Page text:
Suzan Stewart, who taught history and social studies to generations of Palo Alto students, died March 3 after battling cancer. She was 72.
The energetic Stewart was passionate about making history and government come alive for students, who recalled spirited discussions in her classroom. She also coached Palo Alto High School's Mock Trial program, shepherding students to a number of championships.
She was active in Democratic politics and in Palo Alto community affairs, serving on the boards of the Palo Alto Children's Theatre and Adolescent Counseling Services. Despite her illness, she was deeply involved in a get-out-the-vote drive in last year's election, her children said.
She retired in 2006 after 42 years of teaching in Palo Alto schools.
Born and raised in El Paso, Texas, Suzan Behrman graduated from El Paso High School and came to California at the age of 17 to attend Stanford University.
There, she met her future husband, studied abroad at Stanford's then-campus in Beutelsbach, West Germany, and graduated Phi Beta Kappa with a degree in history. She earned a degree from the Stanford School of Education the following year.
She married James W. Stewart in 1962 and the pair spent nearly all the rest of their lives as Palo Alto residents, where their two children attended Walter Hays Elementary School, Jordan Middle School and Paly. They took a break from their careers in 1977 to spend a year in Mexico.
Jim Stewart, who died in 2004, served as a judge in Santa Clara County Municipal and Superior Courts.
Suzan Stewart taught at the old Terman Junior High School before moving to Gunn High School and finally to Paly.
In addition to history and social studies, Stewart occasionally was called upon to teach other subjects, including English and English as a Second Language.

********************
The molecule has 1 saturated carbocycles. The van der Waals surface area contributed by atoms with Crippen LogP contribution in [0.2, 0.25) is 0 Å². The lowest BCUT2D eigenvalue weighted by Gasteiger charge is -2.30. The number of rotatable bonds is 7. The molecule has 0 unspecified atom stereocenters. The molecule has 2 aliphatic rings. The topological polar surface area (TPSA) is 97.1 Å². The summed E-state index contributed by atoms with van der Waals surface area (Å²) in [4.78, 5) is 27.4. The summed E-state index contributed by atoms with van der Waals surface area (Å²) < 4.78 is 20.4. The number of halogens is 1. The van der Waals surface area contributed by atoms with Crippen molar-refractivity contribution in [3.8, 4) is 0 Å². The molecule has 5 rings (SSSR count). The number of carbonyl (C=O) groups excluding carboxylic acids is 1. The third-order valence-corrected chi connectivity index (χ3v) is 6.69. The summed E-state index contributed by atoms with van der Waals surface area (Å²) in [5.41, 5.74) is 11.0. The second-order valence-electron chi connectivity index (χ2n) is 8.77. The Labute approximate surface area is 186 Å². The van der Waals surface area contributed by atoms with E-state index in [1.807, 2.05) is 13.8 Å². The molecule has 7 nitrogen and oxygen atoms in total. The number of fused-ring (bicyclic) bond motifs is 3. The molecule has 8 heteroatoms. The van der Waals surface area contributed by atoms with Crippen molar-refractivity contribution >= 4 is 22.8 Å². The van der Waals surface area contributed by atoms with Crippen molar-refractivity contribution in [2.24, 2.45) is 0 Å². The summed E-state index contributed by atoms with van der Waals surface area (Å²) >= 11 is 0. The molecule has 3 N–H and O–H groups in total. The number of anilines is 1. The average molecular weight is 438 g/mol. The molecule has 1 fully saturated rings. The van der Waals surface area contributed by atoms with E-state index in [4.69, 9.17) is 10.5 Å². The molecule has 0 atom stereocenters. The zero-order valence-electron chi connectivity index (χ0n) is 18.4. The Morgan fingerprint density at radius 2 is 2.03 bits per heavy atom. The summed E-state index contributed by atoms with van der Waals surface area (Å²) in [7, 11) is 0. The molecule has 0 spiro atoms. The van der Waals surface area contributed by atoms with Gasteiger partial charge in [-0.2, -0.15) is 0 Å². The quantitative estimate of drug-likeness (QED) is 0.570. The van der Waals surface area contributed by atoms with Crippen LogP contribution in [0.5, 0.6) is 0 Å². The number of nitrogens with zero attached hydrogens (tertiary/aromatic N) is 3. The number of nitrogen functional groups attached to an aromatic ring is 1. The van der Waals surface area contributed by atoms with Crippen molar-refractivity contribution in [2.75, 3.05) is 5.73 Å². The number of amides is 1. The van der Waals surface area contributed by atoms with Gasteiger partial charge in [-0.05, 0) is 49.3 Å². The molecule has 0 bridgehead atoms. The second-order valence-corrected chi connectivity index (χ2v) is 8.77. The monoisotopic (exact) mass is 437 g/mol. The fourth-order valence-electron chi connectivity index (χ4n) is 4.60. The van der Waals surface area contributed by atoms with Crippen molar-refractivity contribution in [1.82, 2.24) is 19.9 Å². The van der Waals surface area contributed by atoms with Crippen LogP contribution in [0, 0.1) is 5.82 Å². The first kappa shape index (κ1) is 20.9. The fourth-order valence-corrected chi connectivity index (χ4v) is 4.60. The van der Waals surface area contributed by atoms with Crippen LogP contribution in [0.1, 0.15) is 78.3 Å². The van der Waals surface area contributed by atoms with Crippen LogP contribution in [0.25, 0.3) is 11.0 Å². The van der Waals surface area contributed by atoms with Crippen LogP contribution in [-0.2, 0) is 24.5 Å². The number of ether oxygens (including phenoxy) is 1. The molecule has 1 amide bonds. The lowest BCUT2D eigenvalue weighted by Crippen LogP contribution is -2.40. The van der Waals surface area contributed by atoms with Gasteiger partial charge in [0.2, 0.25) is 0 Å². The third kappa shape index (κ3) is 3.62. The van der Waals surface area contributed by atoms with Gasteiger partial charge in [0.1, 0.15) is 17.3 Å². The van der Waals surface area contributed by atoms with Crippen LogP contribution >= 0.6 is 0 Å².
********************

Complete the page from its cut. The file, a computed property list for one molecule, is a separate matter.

Stewart commented on the competitive culture of Palo Alto schools in letters to the editor published in the Palo Alto Weekly in 2010 and 2011.
"For every parent who decries the emphasis on AP classes, there are others who demand more AP and honors classes," she wrote.
The insecurity of parents regarding the college-admission process makes it highly unlikely that district priorities will change unless prestigious colleges and universities stop emphasizing weighted GPAs, or PAUSD parents stop caring ...
"The AP 'rat race ... is not the only way to ensure a successful professional future. If parents and students gain this perspective the culture might be more balanced," she wrote.
Stewart is survived by her son David, of Norwich, Vt.; her daughter, Amy, and son-in-law, Joshua DiBianca, of Studio City, Calif.; and her grandchildren, Tessa and Lia Stewart and Julian DiBianca.
A memorial service will be held Sunday, March 17 at 3:30 p.m. at Congregation Beth Am, 26790 Arastradero Road, Los Altos Hills.
Memorial contributions may be made to Adolescent Counseling Services, 1717 Embarcadero Road, Suite 4000, Palo Alto, 94303.